A ‘calculated risk’ backfires

Leading Australian independent publisher Allen & Unwin ordered by the Federal Court to pay damages for flagrant copyright infringement to the Corby family and to destroy remaining copies of Sins of the Father.

Australia’s leading independent publisher Allen & Unwin has recently been ordered by the Federal Court in Corby v Allen & Unwin Pty Limited [2013] FCA 370 to pay damages of $54,250 for copyright infringement to members of the Corby family as a result of litigation over the unauthorised publication of five photographs in the top selling book, Sins of the Father.

The damages awarded include $45,000 representing additional damages due to the ‘flagrancy’ of the infringements. The Federal Court also ordered Allen & Unwin to destroy any copies of the book which remain in the publisher’s possession.

Allen & Unwin tried to argue that it had implied licences to reproduce the photographs and that it could rely on the defence of ‘innocent infringement’. However, no evidence could be provided by Allen & Unwin to demonstrate that it had permission to reproduce the photographs. The Court found that the senior journalist who wrote the book knew he was infringing copyright and that the publisher also knew the position. The publisher was taken to have deliberately decided to reproduce the photographs without having sought or obtained copyright clearance.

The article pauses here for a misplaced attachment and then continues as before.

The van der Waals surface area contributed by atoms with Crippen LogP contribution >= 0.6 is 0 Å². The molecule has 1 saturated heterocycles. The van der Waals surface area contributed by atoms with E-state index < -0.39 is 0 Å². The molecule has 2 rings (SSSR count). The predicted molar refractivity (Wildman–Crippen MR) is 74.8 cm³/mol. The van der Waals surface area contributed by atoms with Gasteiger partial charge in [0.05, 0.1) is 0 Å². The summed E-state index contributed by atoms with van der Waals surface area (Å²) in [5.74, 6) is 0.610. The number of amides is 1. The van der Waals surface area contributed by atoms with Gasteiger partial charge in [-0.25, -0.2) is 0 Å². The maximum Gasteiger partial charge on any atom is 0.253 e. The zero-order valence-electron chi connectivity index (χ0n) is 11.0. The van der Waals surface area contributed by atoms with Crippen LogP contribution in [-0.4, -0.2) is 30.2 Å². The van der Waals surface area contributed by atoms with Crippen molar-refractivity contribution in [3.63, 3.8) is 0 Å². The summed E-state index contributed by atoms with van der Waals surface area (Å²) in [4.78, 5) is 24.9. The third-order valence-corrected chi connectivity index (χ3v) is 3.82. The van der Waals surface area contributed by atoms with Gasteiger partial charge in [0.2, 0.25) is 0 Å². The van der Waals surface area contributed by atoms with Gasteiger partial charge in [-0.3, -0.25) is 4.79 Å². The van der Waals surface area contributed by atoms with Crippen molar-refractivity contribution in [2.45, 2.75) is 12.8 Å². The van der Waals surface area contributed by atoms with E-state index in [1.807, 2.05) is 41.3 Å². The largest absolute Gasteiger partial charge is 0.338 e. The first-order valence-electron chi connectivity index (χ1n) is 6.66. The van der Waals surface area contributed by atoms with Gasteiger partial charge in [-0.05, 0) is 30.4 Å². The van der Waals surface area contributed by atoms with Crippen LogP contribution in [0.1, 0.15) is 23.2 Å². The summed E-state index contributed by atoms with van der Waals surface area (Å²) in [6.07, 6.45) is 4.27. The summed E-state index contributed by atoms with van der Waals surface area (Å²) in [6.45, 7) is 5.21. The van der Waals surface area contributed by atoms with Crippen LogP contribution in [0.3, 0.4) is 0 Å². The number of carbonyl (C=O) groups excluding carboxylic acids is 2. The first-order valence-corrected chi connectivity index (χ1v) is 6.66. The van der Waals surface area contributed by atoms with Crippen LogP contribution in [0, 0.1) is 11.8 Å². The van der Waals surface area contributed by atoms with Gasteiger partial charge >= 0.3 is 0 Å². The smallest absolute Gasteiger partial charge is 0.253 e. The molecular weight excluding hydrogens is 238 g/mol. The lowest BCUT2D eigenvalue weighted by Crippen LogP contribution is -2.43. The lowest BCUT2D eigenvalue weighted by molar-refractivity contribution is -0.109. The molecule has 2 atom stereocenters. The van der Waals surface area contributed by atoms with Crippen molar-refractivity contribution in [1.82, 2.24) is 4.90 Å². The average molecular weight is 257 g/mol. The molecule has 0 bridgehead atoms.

Interestingly, although orders were also made that Allen & Unwin had infringed the moral rights of the owners of the copyright in the photographs, no damages were awarded for moral rights breaches. As a result, this decision upholds the status quo that in Australia it is extremely rare for damages to be awarded for moral rights infringements.